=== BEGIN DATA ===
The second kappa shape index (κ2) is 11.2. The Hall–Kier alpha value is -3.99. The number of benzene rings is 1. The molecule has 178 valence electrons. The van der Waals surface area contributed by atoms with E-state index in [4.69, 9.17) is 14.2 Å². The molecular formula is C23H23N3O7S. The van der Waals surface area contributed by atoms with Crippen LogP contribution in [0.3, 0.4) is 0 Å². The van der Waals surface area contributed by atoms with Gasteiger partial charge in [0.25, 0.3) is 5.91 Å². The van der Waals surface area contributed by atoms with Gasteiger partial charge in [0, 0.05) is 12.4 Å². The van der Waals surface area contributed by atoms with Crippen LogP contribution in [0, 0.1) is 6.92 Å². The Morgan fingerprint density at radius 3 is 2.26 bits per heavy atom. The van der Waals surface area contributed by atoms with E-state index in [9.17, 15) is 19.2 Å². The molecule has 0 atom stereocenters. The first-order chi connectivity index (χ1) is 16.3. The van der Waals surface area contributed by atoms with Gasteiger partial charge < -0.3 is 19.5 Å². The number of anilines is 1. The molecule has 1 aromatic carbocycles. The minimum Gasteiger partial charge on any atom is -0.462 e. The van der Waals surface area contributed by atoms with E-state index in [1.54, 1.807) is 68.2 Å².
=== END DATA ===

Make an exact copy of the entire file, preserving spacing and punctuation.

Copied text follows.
The second kappa shape index (κ2) is 11.2. The Hall–Kier alpha value is -3.99. The number of benzene rings is 1. The molecule has 178 valence electrons. The van der Waals surface area contributed by atoms with E-state index in [4.69, 9.17) is 14.2 Å². The molecular formula is C23H23N3O7S. The van der Waals surface area contributed by atoms with Crippen LogP contribution in [0.3, 0.4) is 0 Å². The van der Waals surface area contributed by atoms with Gasteiger partial charge in [0.25, 0.3) is 5.91 Å². The van der Waals surface area contributed by atoms with Gasteiger partial charge in [0, 0.05) is 12.4 Å². The van der Waals surface area contributed by atoms with Crippen LogP contribution in [0, 0.1) is 6.92 Å². The Morgan fingerprint density at radius 3 is 2.26 bits per heavy atom. The van der Waals surface area contributed by atoms with E-state index in [9.17, 15) is 19.2 Å². The molecule has 0 atom stereocenters. The first-order chi connectivity index (χ1) is 16.3. The van der Waals surface area contributed by atoms with Gasteiger partial charge < -0.3 is 19.5 Å². The number of anilines is 1. The molecule has 1 aromatic carbocycles. The minimum Gasteiger partial charge on any atom is -0.462 e. The van der Waals surface area contributed by atoms with E-state index in [1.54, 1.807) is 68.2 Å².